Allentown, Penn. City Council Offers Health Care Benefits to Same-Sex Partners of City Employees

Some good news out of Pennsylvania.

At their meeting Wednesday night, the Allentown City Council voted unanimously (7-0) to extend the offer of health care benefits to the same-sex partners of city employees.

Ted Martin, the executive director of Equality Pennsylvania, the statewide LGBT advocacy organization, also remarked on the complete absence of negative public comment during the measure's discussion.

“I work in Harrisburg where I spend much of my time saying 'No'…'No, please don’t enact that'…'No, please don’t take away those rights,'" Martin told reporters after the meeting.  "I’m happy to be in Allentown tonight where I can say 'Yes'...Yes to fairness, yes to equality and yes to the right thing to do."

"Why the heck should anyone decide who should and shouldn't get benefits," said councilman Michael Donovan.  "We're all human, we're all the same."

A stride in the direction of full equality in the workplace, Allentown is now the fourth city in Pennsylvania to adopt such an inclusive policy.   The cities of Pittsburgh, Philadelphia and Harrisburg also offer health care benefits to the same-sex partners of city employees.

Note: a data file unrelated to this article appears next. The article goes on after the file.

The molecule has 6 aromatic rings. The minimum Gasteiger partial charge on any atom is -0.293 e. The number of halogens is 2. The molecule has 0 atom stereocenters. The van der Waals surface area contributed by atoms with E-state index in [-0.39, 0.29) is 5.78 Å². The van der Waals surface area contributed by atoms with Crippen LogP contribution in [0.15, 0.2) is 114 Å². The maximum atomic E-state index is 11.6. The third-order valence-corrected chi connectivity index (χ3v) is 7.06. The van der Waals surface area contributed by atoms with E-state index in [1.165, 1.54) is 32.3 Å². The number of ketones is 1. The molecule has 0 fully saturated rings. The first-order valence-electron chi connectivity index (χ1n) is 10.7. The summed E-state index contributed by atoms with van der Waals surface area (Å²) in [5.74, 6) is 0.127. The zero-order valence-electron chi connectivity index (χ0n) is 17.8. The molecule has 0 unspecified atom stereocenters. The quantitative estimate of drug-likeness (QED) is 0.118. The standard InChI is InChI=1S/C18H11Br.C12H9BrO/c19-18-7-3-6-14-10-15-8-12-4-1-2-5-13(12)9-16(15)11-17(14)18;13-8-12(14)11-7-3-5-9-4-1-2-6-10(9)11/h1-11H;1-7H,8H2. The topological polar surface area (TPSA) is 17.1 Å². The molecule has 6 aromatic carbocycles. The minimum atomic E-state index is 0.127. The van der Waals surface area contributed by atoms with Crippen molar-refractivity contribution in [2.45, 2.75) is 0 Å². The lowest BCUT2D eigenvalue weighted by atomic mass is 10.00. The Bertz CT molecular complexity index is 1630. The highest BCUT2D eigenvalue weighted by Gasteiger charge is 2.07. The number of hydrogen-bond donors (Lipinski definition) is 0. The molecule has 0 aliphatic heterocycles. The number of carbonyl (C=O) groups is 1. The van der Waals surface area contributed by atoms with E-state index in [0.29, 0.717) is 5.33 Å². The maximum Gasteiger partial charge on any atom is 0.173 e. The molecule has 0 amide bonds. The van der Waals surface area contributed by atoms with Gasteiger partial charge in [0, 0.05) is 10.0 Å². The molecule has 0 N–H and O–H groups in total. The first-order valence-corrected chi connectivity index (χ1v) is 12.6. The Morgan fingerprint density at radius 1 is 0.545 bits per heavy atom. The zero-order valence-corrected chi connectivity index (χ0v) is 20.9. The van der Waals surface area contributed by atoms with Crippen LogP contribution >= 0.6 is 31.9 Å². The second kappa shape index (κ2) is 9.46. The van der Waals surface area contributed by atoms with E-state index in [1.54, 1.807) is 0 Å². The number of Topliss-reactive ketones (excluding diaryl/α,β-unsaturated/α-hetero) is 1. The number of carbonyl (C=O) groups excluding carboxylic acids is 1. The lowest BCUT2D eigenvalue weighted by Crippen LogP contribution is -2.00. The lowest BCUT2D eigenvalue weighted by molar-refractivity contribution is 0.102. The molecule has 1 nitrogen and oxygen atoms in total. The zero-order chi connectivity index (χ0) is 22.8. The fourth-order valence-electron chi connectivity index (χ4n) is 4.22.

At the moment, Wednesday night's offer of health care benefits extends only to the same-sex partners of city employees who are members of the Service Employees International Union (SEIU) and Municipal Employee Supervisory Association (MESA), as well as the same-sex partners of non-union employees.

Though the Fraternal Order of Police (FOP) and the International Association of Fire Fighters have yet to return their signed memorandums of understanding (MOU), Allentown Managing Director Ken Bennington is optimistic about both the fire and police unions joining the legislation.  If that is to be the case, City Council would then need to prepare a new ordinance that includes them in the bill that passed Wednesday night.

Allentown is the latest city in Pennsylvania to make strides in passing local legislation inclusive of LGBT people.

We noted on our blog in December that in the absence of a statewide law, to date 18 Pennsylvania local municipalities have passed ordinances that prohibit discrimination in employment, housing and public accommodations on the basis of an individual's sexual orientation or gender identity.

GLAAD has been working closely with local and statewide leaders to bring media attention to the efforts underway to make Pennsylvania a state where all residents are treated equally.  We applaud the Allentown City Council on Wednesday night's vote, and we look forward to the rest of Pennsylvania following suit.  At the same time, we urge the media to continue shining a light on legislation that aims to provide individuals with the ability to take care of and be responsible for the people they love most.